That would normally have been enough big news for a day, but in an era that makes what once was referred to as “Internet time” seem excruciatingly slow, most of this information was already old news by tonight.  As far as breaking news goes, the more interesting item was the FCC’s reveal of its plans for ATSC 3.0 (“Next Gen TV”), which it had been holding close to the vest until tonight.

As summarized by the FCC’s Fact Sheet attached to the draft Order, the FCC proposes to:

  • Allow television broadcasters to use Next Gen TV on a voluntary, market-driven basis.
  • Require broadcasters that use Next Gen TV to partner with another local station to simulcast their programming in the current digital television (DTV) transmission standard (ATSC 1.0), so that viewers will continue to receive their existing broadcast service.
  • For five years, require the programming aired on the ATSC 1.0 simulcast channel to be “substantially similar” to the programming aired on the ATSC 3.0 channel. This means that the programming must be the same, except for programming features that are based on the enhanced capabilities of ATSC 3.0, advertisements, and promotions for upcoming programs.
  • Exempt low power TV and TV translator stations from the simulcasting requirement, and permit case-by-case waivers if a station has no viable simulcast partner.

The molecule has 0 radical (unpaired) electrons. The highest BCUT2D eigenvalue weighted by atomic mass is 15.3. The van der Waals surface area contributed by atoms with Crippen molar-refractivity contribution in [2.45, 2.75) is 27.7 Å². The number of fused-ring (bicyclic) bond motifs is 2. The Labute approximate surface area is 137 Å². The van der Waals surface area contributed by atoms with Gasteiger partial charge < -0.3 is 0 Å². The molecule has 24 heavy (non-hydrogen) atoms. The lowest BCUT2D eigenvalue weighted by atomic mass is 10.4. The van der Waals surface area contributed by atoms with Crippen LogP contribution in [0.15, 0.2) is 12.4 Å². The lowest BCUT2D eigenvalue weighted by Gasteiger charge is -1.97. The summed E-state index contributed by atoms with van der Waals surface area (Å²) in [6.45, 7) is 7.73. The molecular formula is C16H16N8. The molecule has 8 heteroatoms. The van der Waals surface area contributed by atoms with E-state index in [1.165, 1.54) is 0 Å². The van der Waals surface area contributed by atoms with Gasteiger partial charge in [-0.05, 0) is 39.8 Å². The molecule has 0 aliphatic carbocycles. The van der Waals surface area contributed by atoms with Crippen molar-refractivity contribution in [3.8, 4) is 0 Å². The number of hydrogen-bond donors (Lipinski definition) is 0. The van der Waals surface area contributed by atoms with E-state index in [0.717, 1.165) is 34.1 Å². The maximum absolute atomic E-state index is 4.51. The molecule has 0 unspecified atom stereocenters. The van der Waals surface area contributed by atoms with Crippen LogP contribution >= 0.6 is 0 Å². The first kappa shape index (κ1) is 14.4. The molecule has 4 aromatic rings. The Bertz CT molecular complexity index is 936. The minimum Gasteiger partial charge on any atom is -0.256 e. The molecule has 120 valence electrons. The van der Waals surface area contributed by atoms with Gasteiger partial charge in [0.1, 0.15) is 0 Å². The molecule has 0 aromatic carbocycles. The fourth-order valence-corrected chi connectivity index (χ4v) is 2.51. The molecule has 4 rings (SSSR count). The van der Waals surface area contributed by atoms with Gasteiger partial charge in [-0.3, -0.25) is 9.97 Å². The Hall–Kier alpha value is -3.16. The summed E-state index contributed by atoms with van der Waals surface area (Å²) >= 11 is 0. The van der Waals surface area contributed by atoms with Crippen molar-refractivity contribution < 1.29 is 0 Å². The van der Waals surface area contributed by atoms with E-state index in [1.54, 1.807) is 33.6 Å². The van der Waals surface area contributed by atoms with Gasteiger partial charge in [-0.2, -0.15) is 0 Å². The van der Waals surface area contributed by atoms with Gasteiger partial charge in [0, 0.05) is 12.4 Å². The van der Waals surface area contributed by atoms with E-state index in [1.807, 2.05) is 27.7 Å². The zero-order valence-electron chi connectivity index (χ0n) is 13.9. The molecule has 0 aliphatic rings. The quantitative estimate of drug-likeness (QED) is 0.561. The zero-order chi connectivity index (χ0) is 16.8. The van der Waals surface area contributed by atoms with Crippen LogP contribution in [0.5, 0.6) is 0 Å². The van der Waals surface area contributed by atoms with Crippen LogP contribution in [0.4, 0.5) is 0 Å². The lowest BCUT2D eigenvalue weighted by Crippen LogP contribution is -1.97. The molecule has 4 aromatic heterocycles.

• Retain mandatory carriage rights on cable and satellite systems for simulcast DTV signals, and afford Next Gen TV signals no mandatory carriage rights while the Commission requires local simulcasting.
  • Subject Next Gen TV signals to the public interest obligations that currently apply to television broadcasters.
  • Require broadcasters to provide advance on-air notifications to educate consumers about Next Gen TV service deployment and simulcasting.
  • Incorporate specific parts of the Next Gen TV technical standard (A/321 and A/322) into [the FCC’s] rules and explain the methodology used to calculate interference. The A/322 requirement would apply only to a broadcaster’s primary video stream and would sunset five years from the effective date of the rules unless extended by the Commission.
  • Conclude that it is unnecessary to adopt a Next Gen TV tuner mandate for new television receivers.

The FCC also proposes to adopt a Further Notice of Proposed Rulemaking to:

  • Seek comment on issues related to exceptions and waivers of the requirement that Next Gen TV broadcasters partner with a local station to simulcast DTV signals.
  • Seek comment on whether to let full power broadcasters use vacant channels in the television broadcast band to encourage use of Next Gen TV.
  • Tentatively conclude that local simulcasting should not change the “significantly viewed ” status of a Next Gen TV station for purposes of cable and satellite carriage.

For broadcasters now diving into the spectrum repack and looking for the silver lining in having to rebuild on a new channel, tonight’s announcement will be welcome news.  Broadcasters have been urging the FCC to move forward on approving ATSC 3.0 so that it can be incorporated into station rebuilds and business planning, where any form of uncertainty complicates matters.  By revealing tonight its working draft of the ATSC 3.0 Order, the FCC has begun to remove that uncertainty. The remainder will hopefully dissipate on November 16.